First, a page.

Comparison of Pegged and Keeled Glenoid Components for Total Shoulder Arthroplasty: A Systematic Review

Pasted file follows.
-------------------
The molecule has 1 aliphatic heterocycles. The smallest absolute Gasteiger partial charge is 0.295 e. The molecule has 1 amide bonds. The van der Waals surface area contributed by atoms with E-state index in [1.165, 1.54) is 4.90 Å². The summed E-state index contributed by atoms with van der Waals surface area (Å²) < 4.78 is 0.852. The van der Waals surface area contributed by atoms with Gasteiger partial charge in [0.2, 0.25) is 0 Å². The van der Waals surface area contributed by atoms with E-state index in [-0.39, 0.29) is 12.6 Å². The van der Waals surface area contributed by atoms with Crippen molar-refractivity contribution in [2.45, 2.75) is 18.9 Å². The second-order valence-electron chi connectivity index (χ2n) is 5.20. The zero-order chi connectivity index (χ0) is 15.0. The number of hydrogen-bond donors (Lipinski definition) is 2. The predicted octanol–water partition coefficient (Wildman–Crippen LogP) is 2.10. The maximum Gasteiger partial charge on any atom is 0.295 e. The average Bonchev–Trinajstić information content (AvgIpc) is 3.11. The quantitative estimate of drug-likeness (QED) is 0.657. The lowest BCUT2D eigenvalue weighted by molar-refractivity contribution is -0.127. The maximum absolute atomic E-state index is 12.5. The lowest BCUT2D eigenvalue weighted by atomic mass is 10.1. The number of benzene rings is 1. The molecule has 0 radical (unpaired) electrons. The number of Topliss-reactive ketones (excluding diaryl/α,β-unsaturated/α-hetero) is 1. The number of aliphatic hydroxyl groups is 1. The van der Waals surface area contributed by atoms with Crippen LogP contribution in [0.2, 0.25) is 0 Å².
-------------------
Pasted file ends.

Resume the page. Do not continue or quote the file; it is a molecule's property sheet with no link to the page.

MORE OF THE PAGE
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BACKGROUND: Glenohumeral joint arthritis is a large contributor to disability in our population, especially our aging population. Total shoulder arthroplasty (TSA) has been shown to be a very effective treatment modality for this condition. Unfortunately, as hardware ages, the components are susceptible to failure and most commonly, this failure results from glenoid component loosening. To date, there has been insufficient evidence to guide surgeons as to which glenoid design has superior outcomes and results in the lowest failure rate. The purpose of this study is to determine whether keeled or pegged cemented glenoid components resulted in fewer complications, lower incidence of radiolucency or symptomatic loosening, or superior clinical outcomes. METHODS: A systematic review was performed to isolate studies comparing results following TSA using either all cemented pegged or keeled glenoid components. A total of 4 papers met the inclusion criteria. Of these 4, the radiographic assessment of radiolucency, the clinical outcomes, the component failures, and patient function was further analyzed using pooled data to determine if there was significant difference in the outcome of these implants. RESULTS: A risk difference forest plot analysis was created comparing the 107 pegged glenoid components to the 96 keeled glenoid components. The pooled risk difference for presence of radiolucent lines favored pegged components -0.32 (95% CI, -0.62, -0.03) which was significant (p = 0.03). There was no significant difference between pegged and keeled components in the risk of glenoid loosening (RD, -0.02; 95% CI, -0.09 to 0.05) or glenoid failures (RD, -0.02; 95% CI, -0.07 to 0.02). CONCLUSIONS: The current systematic review demonstrates that keeled glenoid components are more likely to develop radiolucent lines after TSA. There was, however, no difference in the rate of radiographically deemed "at risk" glenoids or revision for glenoid failure between pegged and keeled cemented all-polyethylene components. The paucity of comparative keeled and pegged outcomes data in the literature renders detecting difference between the two designs difficult. Further comparative studies are needed to assess the relative rates of glenoid loosening between components as well as evaluate standardized clinical outcomes between the groups.